BMI View: Domestic generic drugmakers will be at a distinct advantage under Sri Lanka's proposed national medicinal policy. With directives boosting generic drug sales through generic substitution, local pharmaceutical companies will be further assisted as the government aims to use the policy to reduce medicine imports. We highlight that these changes will come at the expense of drugmakers in India and Bangladesh, which have been a key source of pharmaceutical imports into Sri Lanka.
Headline Expenditure Projections
Pharmaceuticals: LKR75.1bn (USD575mn) in 2014 to LKR82.6bn (USD612mn) in 2015; +10.0% growth in local currency terms and 6.4% in US dollar terms.
Healthcare: LKR282.9bn (USD2.2bn) in 2014 to LKR307.4bn (USD2.3bn) in 2015; +8.7% growth in local currency terms and 5.1% in US dollar terms.
Sri Lanka's Pharmaceutical Risk/Reward Index score for Q315 stands at 37.0 out of a total of 100, making it the seventeenth-most attractive pharmaceutical market out of 19 monitored in the Asia Pacific region. The main reason for the country's low score is the relatively small population size, which presents modest opportunities.
Key Trends And Developments
Sri Lankan President Maithripala Sirisena has assured to increase budgetary allocations for the healthcare sector in the country. The president in his election manifesto had proposed to increase budget allocations for the health sector from 1.8% to 3.0% of GDP to strengthen the sector. Development of the health service industry is a more important factor for a country's development than the development of physical resources such as roads and buildings, Sirisena stated. Sirisena also mentioned that Sri Lanka is now maintaining favourable and praiseworthy health indexes. In Sri Lanka, the National Medicines Regulatory Authority Act was passed in parliament by majority vote on March 6 2015. Part of the Senaka Bibile drugs policy to ensure quality, affordable drugs to the public, each medical practitioner, dentist or veterinary surgeon will now be required to prescribe only the generic name of drugs and particular brand names only if specifically required. Pharmacists need to also inform customers about the brand range available to them. Also, additional measures will be taken to prevent doctors from being influenced by pharmaceutical firms in the decisions and recommendations they make, according Palitha Abeykoon, a member of the Committee that drafted the Act.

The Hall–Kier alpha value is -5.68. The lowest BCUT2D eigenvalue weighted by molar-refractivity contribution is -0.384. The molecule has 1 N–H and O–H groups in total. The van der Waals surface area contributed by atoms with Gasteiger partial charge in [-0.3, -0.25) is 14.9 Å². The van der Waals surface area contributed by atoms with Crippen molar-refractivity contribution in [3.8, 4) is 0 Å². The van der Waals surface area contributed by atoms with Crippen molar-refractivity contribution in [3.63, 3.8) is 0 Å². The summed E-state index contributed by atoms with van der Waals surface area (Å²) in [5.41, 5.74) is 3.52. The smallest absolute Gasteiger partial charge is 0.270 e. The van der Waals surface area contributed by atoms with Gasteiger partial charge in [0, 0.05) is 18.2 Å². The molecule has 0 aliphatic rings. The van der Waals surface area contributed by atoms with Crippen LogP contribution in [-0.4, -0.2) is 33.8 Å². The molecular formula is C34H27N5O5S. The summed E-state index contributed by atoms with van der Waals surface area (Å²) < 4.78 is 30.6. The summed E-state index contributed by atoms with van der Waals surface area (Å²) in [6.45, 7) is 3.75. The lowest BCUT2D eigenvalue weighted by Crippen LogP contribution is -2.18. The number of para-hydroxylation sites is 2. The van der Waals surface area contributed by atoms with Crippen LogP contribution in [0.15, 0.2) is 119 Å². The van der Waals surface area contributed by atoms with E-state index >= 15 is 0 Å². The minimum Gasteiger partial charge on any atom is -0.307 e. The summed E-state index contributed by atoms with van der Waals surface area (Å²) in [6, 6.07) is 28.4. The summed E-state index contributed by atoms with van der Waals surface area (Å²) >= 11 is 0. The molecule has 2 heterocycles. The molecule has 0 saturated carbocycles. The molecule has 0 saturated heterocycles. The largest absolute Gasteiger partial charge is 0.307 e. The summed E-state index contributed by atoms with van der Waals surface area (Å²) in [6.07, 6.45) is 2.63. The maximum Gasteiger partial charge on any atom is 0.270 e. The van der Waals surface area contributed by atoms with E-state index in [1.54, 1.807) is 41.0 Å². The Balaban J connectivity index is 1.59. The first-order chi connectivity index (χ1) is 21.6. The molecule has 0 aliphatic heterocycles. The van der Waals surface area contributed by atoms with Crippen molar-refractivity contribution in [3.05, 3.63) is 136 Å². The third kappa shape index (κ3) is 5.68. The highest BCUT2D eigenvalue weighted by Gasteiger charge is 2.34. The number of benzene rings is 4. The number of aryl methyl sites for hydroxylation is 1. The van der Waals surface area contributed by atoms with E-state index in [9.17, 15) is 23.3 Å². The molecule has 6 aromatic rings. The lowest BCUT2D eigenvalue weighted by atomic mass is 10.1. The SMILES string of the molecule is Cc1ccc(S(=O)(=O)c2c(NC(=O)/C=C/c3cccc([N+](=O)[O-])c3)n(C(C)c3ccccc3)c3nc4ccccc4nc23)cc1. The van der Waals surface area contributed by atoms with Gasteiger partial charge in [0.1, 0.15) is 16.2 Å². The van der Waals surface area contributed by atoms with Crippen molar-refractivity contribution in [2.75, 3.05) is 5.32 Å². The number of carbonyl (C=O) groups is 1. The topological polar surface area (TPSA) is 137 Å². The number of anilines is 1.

Indian Union Health Minister J P Nadda, in his meeting on February 16 with Sri Lanka's Health Minister Rajitha Senaratne, sought the relaxation of import restrictions on biosimilar products by Sri Lanka, reports Asian Age. Nadda underlined the need for cooperation between the two countries and to provide a level playing field to encourage Indian pharmaceutical companies to participate in the Sri Lankan market. Under the restrictions imposed by the Lankan government on imports of biosimilar products, an exporter must be registered and have undergone clinical trials in a select list of developed countries such as the US, the UK, Australia, New Zealand, Canada and Japan. Indian pharma companies were unqualified under this criterion.
BMI Economic View
Sri Lanka's real GDP growth will slow in the coming quarters as low agricultural commodity prices and a relatively strong rupee continue to weigh on exports. Moreover, policy and political uncertainty will also keep growth subdued as investors adopt a wait-and-see approach. As such, we have downgraded Sri Lanka's 2015 real GDP growth forecast to 6.5% from 7.5% previously.
BMI Political View
Parliament's decision on April 28 2015 to reduce presidential executive power is positive for political liberalisation, but has underscored the weakness of the ruling minority United National Party. This will likely undermine Sri Lanka's short-term economic growth outlook, as investors wait for more political clarity via new parliamentary elections expected in June 2015.